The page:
I love running D&D for new players. I think that the excitement, for many DM’s, has to do with us going back to our first games again – almost as if playing for the first time vicariously through those new players.
I also think it has something to do with knowing that the massive vault of past stories, ideas and campaigns we have would all be completely new to this person. You can pull out old tricks that worked well in the past, and the player will be none the wiser.
Beyond those personal reasons, I also simply enjoy bringing people to the game. Helping them understand the game, and why I think it’s as important as it is, is an activity I really cherish. I’m not an “industry” guy – I don’t write reviews, have not written any official adventures, created official artwork or any of the other things one might point at as evidence of belonging to, or being a part of the industry – but I do see myself as an advocate for the game, and there are (if self-imposed) responsibilities that go along with it that very much include telling people about the game, and introducing them to it if possible, as well as presenting it online as best I can to others, among other things.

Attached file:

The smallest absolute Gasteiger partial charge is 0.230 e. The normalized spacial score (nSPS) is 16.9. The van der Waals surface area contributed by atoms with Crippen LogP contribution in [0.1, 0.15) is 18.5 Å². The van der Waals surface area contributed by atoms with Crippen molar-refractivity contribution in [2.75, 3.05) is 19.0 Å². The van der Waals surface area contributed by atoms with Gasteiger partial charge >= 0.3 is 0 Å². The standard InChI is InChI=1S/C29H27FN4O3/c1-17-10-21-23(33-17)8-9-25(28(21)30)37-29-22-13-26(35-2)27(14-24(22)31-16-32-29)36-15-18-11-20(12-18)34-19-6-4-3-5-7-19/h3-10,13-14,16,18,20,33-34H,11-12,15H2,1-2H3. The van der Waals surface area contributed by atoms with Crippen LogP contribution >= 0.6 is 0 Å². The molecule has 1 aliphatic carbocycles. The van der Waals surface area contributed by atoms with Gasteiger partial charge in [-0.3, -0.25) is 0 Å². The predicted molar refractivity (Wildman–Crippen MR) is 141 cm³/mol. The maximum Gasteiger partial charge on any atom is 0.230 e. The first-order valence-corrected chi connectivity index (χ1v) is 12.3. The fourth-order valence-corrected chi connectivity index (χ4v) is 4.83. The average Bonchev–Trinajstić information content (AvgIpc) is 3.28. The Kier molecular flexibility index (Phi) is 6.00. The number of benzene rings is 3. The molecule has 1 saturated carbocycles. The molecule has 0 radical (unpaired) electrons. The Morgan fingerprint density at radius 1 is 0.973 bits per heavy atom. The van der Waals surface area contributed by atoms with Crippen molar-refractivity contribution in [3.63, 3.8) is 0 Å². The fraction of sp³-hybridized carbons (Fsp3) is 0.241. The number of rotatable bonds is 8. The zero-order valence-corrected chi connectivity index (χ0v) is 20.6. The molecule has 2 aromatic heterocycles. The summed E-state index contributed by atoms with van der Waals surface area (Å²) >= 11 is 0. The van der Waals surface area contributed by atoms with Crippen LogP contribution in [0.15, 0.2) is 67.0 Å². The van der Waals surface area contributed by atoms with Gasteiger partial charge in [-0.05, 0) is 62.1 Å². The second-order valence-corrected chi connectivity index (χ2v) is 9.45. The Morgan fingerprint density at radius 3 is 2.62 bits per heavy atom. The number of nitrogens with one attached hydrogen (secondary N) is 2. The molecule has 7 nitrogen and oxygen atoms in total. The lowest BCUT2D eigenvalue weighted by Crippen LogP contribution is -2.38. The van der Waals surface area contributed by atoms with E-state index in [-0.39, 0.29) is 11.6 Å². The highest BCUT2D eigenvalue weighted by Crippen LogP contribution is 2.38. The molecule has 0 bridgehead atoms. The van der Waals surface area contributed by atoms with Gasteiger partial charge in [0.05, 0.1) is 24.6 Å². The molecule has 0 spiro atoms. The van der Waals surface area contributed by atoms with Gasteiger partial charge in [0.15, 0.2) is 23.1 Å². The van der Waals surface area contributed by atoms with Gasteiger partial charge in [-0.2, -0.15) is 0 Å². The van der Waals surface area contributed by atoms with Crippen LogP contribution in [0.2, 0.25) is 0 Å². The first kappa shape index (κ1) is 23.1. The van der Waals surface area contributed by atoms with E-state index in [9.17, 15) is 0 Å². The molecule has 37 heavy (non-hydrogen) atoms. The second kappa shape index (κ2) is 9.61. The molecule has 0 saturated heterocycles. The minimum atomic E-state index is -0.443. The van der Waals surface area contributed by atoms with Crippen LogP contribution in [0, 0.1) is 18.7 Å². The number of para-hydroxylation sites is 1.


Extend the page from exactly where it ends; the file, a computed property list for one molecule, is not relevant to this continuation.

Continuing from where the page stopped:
All of this means that when I can bring someone to the game, and they find they enjoy it more than they imagined they would, I feel a great sense of accomplishment.
My wife and I were together for seven years before we married. We’re now approaching our four year anniversary (Oct 29th), which means we have been together for nearly 11 years now.